Orange You Glad You Stopped By

Oranges can only ripen on the tree. It takes 300 days.
(c) Get Hep Studios

Historians say the orange rolled into America around 1579 in St. Augustine, Florida. Their abundance quickly grew across the northern part of the state at the hands of the Timucuan Indians. Little did they know they were spreading the seeds of what would become a defining symbol of Florida.

As bad frosts, citrus canker and suburban sprawl continue to eat up much of the state's orange groves, the fruity cliché endures. Only in Florida can you travel from Orange, down the Orange Blossom Trail, through Orange County to catch the Orange Bowl. After the trek you may want to consider a seaside rest in Port Orange. The orange is referenced by the bushel leaving Florida's roadsides littered in appeeling sights.

Florida oranges are heavier than other oranges of the same size. Their thin rinds leave space for more juice.
Orange World in Kissimmee, FL has been ripe for souvenir picking and citrus shipping for decades. The building itself has blossomed into the World's Largest Orange. It stands at 92' wide, 60' high with a weight of 35,000 pounds.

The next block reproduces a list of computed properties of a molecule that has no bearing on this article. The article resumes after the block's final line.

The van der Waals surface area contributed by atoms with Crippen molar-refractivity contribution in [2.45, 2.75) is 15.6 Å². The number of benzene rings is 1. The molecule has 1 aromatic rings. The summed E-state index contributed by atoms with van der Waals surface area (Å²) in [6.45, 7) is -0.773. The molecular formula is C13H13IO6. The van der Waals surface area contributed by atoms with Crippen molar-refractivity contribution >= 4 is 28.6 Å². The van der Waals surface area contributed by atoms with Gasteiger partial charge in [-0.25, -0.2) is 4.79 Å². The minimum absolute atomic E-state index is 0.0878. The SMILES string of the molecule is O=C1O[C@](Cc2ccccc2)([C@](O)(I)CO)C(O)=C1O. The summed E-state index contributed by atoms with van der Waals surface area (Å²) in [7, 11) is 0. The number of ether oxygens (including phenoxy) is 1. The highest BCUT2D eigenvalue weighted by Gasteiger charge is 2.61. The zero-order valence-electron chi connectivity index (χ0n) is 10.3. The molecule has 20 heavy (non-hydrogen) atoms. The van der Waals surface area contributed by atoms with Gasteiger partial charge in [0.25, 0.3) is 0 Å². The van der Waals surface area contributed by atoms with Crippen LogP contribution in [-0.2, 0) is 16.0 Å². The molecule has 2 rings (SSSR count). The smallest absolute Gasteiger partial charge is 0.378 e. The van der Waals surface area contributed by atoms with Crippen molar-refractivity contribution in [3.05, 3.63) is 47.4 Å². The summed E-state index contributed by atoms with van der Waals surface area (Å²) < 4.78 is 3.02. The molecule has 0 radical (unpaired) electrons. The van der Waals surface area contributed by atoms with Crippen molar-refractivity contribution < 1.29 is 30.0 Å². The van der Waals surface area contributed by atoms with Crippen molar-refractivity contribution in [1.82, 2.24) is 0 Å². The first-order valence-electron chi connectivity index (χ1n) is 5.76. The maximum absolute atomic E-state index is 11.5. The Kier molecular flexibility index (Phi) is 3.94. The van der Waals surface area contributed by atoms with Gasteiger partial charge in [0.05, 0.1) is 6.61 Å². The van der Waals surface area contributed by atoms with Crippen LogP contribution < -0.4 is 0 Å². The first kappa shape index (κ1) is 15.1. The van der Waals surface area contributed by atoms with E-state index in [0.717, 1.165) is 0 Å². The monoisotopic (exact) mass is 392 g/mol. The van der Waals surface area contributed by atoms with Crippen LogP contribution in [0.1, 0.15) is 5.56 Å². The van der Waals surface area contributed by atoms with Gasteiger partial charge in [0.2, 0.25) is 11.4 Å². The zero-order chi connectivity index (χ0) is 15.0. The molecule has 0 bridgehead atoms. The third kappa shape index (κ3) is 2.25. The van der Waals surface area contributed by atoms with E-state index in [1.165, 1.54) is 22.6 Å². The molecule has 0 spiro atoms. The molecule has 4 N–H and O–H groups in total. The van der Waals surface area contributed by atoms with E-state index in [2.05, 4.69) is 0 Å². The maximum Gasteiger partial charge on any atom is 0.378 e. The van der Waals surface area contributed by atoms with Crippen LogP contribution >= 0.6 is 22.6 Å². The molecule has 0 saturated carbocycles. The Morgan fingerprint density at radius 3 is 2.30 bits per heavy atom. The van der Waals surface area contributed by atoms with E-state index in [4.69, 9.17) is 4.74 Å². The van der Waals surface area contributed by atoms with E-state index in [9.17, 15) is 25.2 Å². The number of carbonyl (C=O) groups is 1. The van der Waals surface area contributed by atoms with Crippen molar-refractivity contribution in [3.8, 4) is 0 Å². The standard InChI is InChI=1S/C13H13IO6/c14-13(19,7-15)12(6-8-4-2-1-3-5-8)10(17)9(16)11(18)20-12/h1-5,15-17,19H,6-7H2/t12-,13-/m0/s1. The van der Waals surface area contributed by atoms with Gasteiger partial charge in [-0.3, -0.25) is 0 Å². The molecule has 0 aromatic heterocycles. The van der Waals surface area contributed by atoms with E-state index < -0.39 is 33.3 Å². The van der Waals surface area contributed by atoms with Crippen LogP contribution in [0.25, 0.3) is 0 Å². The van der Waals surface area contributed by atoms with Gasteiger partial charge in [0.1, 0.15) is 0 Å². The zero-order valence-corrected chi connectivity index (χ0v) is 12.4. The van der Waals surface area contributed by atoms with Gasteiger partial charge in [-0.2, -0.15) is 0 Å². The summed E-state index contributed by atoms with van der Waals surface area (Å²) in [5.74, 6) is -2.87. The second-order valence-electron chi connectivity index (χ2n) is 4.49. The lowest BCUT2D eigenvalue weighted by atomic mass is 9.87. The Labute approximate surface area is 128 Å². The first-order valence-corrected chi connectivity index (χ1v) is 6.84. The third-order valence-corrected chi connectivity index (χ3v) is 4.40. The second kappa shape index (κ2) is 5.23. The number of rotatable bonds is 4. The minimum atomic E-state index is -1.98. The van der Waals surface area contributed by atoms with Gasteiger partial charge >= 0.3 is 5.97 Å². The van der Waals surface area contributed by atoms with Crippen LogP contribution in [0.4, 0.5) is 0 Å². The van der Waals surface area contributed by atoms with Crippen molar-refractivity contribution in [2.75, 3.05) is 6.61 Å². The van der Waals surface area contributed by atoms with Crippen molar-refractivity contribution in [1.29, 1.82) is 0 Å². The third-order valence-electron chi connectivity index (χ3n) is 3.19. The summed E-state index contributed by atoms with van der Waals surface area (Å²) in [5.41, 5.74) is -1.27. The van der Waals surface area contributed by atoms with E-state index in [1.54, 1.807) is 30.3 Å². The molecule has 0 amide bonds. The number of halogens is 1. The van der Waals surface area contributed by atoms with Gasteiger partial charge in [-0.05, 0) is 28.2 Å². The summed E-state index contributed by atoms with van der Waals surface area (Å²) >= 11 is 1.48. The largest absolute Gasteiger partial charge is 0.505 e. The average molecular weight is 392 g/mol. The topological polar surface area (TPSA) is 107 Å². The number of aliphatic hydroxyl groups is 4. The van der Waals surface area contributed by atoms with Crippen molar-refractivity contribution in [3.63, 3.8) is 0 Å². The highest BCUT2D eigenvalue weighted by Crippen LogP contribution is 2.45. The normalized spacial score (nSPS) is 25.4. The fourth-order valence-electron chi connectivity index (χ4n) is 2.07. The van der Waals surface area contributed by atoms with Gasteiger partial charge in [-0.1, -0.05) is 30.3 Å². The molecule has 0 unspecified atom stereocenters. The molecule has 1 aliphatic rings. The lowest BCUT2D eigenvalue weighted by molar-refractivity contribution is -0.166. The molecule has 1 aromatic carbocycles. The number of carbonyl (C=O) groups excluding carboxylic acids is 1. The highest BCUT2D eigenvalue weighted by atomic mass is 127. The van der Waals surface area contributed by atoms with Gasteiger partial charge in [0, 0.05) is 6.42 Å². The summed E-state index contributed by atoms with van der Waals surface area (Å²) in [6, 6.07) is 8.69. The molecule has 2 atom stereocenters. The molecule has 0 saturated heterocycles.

If you are asking yourself what kind of a glass would you squeeze something that size into, The Florida Department of Citrus has oranged the answer. They have created the World's Largest Glass of Orange Juice. It tends to be more of a to-go cup, traveling the country to promote healthy living.

The 9-foot glass weighs 4-tons and contains 730-gallons of real juice. It has a built in generator, which keeps the liquid at a cool 35 degrees. In June of 1998 it was accepted into the Guinness Book of World Records at the Portland Rose Festival.

Since the infancy of tourism, the orange has had a way of attracting attention. All state issued license plates bare the fruit and welcome centers at Florida borders offer free cups of OJ to travelers. The practice is quite fitting considering Florida orange juice is the state's official beverage and the squeeze is put on more than 90 percent of all oranges grown.

The orange makes a stand on US 50 in Rital, FL.
(c) Get Hep Studios

With the orange having such a profound effect on Florida, you would think that someone would have built a monument to it. And that is exactly what Ralph Harper did when he gathered up 240 investors to create the Florida Citrus Tower in 1956.

The Tower's home in Clermont, which once sprouted endless groves along US 27, has been picked clean of oranges in recent years due to frosts. Real estate tycoons looking to cash in on the creme of the crops have eaten up the land. Current literature explains that the Citrus Tower now "serves as a beacon guiding a burgeoning new business and population base." To tourists stopping by the attraction, the new view tends to rot.

The Bad atlASS